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Fiocruz is part of WHO group on schistosomiasis and helminth diseases transmitted through the soil


06/12/2021

Cristiane Boar (VPPCB)

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The Oswaldo Cruz Foundation, by means of the Fio-Schisto, the Translational Research Program in Schistosomiasis, informs that researcher Otávio Pieri, of the Oswaldo Cruz Institute (IOC), was invited to become part of the World Health Organization (WHO) group on schistosomiasis and helminth diseases transmitted through the soil (geo helminth diseases). Fio-Schisto is bound to the Vice-Presidency of Biological Research and Collections.

The invitation highlights that schistosomiasis and helminth diseases transmitted through the soil are a significant public health issue at a global level, which affects populations without access to suitable water and sanitation.

Fiocruz is now part of a WHO counseling group that recommends combined strategies to eliminate these diseases as a public health issue, based on the periodical treatment of risk groups and community interventions with an emphasis on access to water, environmental sanitation, and hygiene (WASH). The goals established by the WHO to eliminate these diseases as a public health issue by 2030 were approved by countries in which these diseases are endemic, including Brazil. This involves fulfilling measurable goals to obtain the validation of the elimination.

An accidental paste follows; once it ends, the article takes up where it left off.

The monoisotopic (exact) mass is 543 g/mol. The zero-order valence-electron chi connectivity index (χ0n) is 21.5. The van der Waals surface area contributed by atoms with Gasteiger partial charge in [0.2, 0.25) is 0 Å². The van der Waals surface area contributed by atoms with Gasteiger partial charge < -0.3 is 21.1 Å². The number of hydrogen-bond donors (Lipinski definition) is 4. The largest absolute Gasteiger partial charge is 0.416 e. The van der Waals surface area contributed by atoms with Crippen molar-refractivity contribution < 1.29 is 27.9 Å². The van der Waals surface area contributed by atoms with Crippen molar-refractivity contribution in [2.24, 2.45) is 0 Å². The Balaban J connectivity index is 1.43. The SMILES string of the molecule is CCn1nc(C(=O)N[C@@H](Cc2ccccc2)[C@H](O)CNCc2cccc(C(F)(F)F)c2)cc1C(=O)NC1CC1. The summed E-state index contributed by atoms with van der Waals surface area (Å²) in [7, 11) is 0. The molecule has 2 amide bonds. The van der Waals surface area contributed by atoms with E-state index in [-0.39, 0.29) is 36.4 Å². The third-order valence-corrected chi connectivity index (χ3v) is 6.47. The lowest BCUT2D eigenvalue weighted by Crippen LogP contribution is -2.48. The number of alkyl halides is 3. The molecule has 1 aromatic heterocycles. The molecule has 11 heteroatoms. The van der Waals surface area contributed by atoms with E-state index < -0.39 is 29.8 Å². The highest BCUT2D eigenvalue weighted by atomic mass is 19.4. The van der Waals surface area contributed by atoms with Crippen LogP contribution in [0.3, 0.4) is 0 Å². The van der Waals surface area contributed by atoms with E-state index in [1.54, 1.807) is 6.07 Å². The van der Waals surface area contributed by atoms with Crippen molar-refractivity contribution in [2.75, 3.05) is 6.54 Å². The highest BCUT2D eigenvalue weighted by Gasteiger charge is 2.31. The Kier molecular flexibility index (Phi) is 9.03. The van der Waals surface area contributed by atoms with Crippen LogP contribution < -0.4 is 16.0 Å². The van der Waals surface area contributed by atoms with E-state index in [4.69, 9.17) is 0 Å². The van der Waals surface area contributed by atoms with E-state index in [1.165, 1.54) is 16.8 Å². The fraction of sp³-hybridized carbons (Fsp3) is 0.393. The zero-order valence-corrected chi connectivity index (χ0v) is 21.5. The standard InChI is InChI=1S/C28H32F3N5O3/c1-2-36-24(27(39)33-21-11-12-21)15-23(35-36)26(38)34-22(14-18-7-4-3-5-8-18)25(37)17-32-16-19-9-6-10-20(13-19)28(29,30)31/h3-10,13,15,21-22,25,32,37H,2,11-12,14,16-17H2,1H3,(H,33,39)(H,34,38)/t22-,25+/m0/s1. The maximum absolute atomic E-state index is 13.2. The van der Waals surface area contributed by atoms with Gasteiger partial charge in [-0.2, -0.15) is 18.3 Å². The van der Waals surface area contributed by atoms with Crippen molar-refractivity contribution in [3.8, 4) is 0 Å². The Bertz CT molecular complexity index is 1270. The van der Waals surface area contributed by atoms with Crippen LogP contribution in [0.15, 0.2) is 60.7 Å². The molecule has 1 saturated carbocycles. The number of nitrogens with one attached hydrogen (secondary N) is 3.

For researcher Otávio Pieri, the WHO acknowledges that “global programs are in the midst of a critical moment, and there is need for technical counseling in order to develop action plans that meet the specificities of each country. The advisory group consists of specialists from different parts of the world and different areas of knowledge”.

The function of the group is to review WHO recommendations according to the scientific evidence available, to identify gaps in these sets of evidence, and to suggest research priority to consolidate current and develop new recommendations.

To fulfill the commitment Brazil has made, the Ministry of Health has begun drawing up a national plan for the elimination of these diseases, using WHO recommendations as a starting point but not limiting itself to it. For these purposes, it relies on the participation of specialists from various Brazilian institutions, including Fiocruz, and Fio-Shisto researchers in particular.

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